Employers pay greater share of family coverage medical benefits for higher wage workers

As with single coverage plans, lower wage workers who participate in employer-sponsored family coverage medical care plans also pay for a greater share of their premiums than higher wage workers. Private industry workers with an average wage in the lowest 25 percent paid for 38 percent of family coverage premiums in March 2016, and employers paid for 62 percent. Private industry workers with an average wage in the highest 25 percent paid for 28 percent of premiums for family coverage plans, while employers covered 72 percent.

Employers spend less on single coverage medical care premiums for lower wage workers

Private industry employers pay less for lower earning workers’ single coverage medical care plan premiums not only in percentage terms, but in dollar amounts as well. Looking at plans which require employee contributions, private industry employers paid an average of $362.66 per month for single coverage medical benefits premiums for workers with an average wage in the lowest 25 percent in March 2016. For single coverage medical care benefits requiring employee contributions for the highest 25 percent of wage earners, employers paid an average of $412.04 in monthly premiums.

In March 2016, 84 percent of private industry workers who participated in employer-sponsored single coverage medical benefit plans had plans which required employees to contribute toward the cost of premiums.

Lower wage workers spend more on single coverage medical care premiums than higher wage workers

In plans that require employee contributions, lower wage workers pay higher contributions for single coverage medical care plans than higher wage workers. In March 2016, private industry employees earning an average wage in the lowest 10 percent who took up employer-sponsored single coverage medical benefits paid on average $143.60 per month, almost $10 more than the average monthly contribution of the lowest 25 percent of all private industry wage earners, and about $20 more than the average monthly contributions of private industry workers with an average wage in the highest 10 percent.

Employers spend less on family coverage medical care premiums for lower wage workers

As with single coverage medical care plans, private industry employers also pay less on premiums for lower-earning workers who take up family coverage medical care plans which require employee contributions. For plans requiring employee contributions, private industry employers paid an average monthly premium of $849.77 for family coverage benefits for the lowest 25 percent of wage earners in March 2016. On average, employers spent over $200 more each month for family coverage medical care premiums for the highest 25 percent of wage earners ($1,057.48).

In March 2016, 92 percent of private industry workers who participated in employer-sponsored family coverage medical benefit plans had plans which required employees to contribute toward the cost of premiums.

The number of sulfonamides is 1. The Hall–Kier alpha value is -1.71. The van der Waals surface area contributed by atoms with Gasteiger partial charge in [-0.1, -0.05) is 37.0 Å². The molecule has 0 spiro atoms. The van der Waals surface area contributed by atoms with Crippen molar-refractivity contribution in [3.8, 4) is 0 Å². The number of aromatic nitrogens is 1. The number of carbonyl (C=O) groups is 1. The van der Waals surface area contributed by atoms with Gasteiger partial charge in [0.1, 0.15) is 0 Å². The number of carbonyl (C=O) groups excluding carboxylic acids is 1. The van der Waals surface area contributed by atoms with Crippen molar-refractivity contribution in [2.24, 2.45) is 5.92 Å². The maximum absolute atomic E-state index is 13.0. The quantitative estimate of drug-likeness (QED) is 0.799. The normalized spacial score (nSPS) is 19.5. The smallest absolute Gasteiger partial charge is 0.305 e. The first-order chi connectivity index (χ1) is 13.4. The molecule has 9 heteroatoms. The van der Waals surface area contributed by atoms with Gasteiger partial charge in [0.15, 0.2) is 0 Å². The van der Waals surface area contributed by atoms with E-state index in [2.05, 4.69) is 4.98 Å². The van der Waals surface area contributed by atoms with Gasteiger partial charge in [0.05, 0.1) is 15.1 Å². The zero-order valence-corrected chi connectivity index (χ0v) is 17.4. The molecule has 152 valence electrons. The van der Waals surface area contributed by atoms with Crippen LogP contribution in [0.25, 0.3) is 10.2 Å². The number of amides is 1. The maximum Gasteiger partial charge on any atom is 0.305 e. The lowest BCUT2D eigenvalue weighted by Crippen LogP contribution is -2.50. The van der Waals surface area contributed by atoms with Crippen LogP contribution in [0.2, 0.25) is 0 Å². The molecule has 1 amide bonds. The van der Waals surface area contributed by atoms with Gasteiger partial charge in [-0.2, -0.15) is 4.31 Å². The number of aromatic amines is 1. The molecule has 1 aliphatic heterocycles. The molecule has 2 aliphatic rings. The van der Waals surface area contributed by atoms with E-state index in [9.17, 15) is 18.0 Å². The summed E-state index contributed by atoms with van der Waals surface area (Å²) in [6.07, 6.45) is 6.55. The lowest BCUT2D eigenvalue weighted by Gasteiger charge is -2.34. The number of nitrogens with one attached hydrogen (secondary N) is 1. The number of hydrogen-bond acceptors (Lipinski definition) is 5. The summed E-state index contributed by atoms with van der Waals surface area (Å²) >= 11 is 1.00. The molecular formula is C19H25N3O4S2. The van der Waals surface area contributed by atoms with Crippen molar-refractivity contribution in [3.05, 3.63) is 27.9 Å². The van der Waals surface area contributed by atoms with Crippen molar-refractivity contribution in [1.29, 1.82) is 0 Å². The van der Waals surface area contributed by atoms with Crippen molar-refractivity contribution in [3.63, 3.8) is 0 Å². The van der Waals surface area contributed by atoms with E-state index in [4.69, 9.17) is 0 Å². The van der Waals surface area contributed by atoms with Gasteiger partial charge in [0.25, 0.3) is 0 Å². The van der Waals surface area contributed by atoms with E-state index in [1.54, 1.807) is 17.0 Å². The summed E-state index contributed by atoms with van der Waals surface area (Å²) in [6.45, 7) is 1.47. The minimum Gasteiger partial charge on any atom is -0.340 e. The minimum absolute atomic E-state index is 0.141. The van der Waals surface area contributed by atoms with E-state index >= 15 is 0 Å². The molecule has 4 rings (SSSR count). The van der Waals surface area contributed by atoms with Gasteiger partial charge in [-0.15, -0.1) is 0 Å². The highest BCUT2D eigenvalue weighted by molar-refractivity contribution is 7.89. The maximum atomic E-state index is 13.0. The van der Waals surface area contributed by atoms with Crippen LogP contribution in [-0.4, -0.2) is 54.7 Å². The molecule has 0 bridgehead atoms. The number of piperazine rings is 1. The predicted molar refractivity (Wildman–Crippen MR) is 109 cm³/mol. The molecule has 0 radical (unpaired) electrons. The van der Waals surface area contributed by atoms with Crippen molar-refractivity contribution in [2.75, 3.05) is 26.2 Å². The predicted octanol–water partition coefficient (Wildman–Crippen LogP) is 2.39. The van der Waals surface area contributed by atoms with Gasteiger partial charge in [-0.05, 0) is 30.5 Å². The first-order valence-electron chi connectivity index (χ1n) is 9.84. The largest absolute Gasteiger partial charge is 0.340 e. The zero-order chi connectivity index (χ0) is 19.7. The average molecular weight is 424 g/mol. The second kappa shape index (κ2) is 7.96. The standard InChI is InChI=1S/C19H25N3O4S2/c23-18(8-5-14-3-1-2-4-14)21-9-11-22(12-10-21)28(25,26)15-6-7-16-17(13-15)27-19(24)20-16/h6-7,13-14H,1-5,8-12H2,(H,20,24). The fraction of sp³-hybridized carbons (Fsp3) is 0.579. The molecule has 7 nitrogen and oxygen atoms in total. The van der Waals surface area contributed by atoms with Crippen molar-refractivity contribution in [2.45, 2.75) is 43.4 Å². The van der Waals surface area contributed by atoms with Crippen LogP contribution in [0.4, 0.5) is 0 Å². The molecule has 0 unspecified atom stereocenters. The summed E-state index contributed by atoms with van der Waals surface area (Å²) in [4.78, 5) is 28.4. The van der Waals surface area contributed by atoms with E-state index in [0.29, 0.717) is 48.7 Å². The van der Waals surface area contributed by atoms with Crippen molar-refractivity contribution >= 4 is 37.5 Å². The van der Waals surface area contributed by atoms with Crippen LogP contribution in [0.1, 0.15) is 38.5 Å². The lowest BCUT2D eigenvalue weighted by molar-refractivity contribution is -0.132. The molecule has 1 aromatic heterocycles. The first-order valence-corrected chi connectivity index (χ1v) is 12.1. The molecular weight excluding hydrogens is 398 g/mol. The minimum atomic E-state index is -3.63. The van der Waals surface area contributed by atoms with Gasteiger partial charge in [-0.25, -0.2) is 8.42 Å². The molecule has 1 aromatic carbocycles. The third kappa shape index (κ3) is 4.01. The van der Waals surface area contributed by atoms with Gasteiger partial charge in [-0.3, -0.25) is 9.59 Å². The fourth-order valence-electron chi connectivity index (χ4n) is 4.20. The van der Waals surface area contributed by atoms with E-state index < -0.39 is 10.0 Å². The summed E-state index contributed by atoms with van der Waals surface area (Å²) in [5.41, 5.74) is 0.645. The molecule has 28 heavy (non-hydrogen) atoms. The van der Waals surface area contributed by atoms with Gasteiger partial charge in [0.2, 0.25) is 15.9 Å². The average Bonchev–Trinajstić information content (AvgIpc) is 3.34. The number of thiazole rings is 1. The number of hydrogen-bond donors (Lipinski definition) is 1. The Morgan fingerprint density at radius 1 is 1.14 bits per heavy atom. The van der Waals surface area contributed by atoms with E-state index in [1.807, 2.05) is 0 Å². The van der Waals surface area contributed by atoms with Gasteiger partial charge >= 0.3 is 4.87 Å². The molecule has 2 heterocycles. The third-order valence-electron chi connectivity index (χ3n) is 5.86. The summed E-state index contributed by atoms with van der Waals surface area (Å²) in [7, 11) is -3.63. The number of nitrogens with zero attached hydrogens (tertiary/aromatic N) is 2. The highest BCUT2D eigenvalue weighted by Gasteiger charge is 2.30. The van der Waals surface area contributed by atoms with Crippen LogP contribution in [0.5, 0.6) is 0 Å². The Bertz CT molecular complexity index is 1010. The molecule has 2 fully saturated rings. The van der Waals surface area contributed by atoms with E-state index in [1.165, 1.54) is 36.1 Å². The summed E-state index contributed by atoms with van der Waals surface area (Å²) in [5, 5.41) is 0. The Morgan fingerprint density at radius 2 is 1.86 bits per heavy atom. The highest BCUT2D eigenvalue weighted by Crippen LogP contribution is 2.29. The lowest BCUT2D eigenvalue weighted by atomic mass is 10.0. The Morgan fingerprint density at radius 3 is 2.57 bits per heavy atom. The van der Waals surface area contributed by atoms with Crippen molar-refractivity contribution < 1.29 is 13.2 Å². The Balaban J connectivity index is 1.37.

Lower wage workers spend more on family coverage medical premiums than higher wage workers

Lower wage workers pay higher contributions for family coverage medical care plans with required employee contributions than higher wage workers. In March 2016, the lowest 10 percent of private industry wage earners who participated in employer-sponsored family coverage medical benefits contributed on average $575.10 per month, almost $125 more than the average monthly contribution of the highest 10 percent of private industry wage earners. 

More information

David Wile is an economist in the Office of Publications and Special Studies, U.S. Bureau of Labor Statistics. Email: wile.david@bls.gov.

The data in this Spotlight on Statistics are from the National Compensation Survey—Benefits program, which produces comprehensive data on the incidence (the percentage of workers with access to and participation in employer provided benefit plans) and provisions of selected employee benefit plans. For more information on employee benefits, visit https://www.bls.gov/ncs/ebs/benefits/2016/. For further information on healthcare and medical care benefits, visit https://www.bls.gov/ncs/ebs/benefits/2016/benefits_health.htm.


 

Definitions of major terms:

Health care benefits provide preventive and protective medical, dental, vision, or prescription drug coverage to employees and their families. Most employer-provided plans cover the employee and the employee’s dependents, including spouse and children.

Medical care plans provide services or payments for services rendered in the hospital or by a qualified medical care provider.

A premium is the fee paid for coverage of medical benefits for a defined period. Premiums can be paid by employers, unions, or employees or can be shared by the enrollee and the plan sponsor.

Access: Employees are considered to have access to a benefit plan if it is available for their use. For example, if an employee is permitted to participate in a medical care plan offered by the employer, but the employee declines to do so, he or she is placed in a category with those having access to medical care.

Participation: Employees in contributory plans are considered participants in a healthcare plan if they have paid required contributions and fulfilled any applicable service requirements.

Take-up rate: The percentage of workers with access to a plan who participate in the plan.